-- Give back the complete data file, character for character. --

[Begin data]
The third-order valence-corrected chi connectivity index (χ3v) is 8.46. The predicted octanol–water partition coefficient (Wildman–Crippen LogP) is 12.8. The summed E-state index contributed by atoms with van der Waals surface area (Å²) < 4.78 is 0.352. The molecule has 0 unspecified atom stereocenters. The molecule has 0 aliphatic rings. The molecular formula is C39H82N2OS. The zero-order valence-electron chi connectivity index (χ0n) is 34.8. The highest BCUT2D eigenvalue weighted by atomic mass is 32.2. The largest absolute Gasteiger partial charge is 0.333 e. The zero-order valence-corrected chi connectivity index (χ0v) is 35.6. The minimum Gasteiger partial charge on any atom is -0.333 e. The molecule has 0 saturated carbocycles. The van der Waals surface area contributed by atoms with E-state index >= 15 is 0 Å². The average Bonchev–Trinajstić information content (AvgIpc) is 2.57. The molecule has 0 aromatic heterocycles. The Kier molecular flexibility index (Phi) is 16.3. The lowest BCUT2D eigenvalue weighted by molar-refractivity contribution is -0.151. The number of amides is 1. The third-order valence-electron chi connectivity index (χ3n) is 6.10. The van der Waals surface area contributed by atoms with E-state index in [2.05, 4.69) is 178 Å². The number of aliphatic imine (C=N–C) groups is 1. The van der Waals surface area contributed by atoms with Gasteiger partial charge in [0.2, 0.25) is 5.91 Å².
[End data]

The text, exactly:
The third-order valence-corrected chi connectivity index (χ3v) is 8.46. The predicted octanol–water partition coefficient (Wildman–Crippen LogP) is 12.8. The summed E-state index contributed by atoms with van der Waals surface area (Å²) < 4.78 is 0.352. The molecule has 0 unspecified atom stereocenters. The molecule has 0 aliphatic rings. The molecular formula is C39H82N2OS. The zero-order valence-electron chi connectivity index (χ0n) is 34.8. The highest BCUT2D eigenvalue weighted by atomic mass is 32.2. The largest absolute Gasteiger partial charge is 0.333 e. The zero-order valence-corrected chi connectivity index (χ0v) is 35.6. The minimum Gasteiger partial charge on any atom is -0.333 e. The molecule has 0 saturated carbocycles. The van der Waals surface area contributed by atoms with E-state index >= 15 is 0 Å². The average Bonchev–Trinajstić information content (AvgIpc) is 2.57. The molecule has 0 aromatic heterocycles. The Kier molecular flexibility index (Phi) is 16.3. The lowest BCUT2D eigenvalue weighted by molar-refractivity contribution is -0.151. The number of amides is 1. The third-order valence-electron chi connectivity index (χ3n) is 6.10. The van der Waals surface area contributed by atoms with E-state index in [2.05, 4.69) is 178 Å². The number of aliphatic imine (C=N–C) groups is 1. The van der Waals surface area contributed by atoms with Gasteiger partial charge in [0.2, 0.25) is 5.91 Å².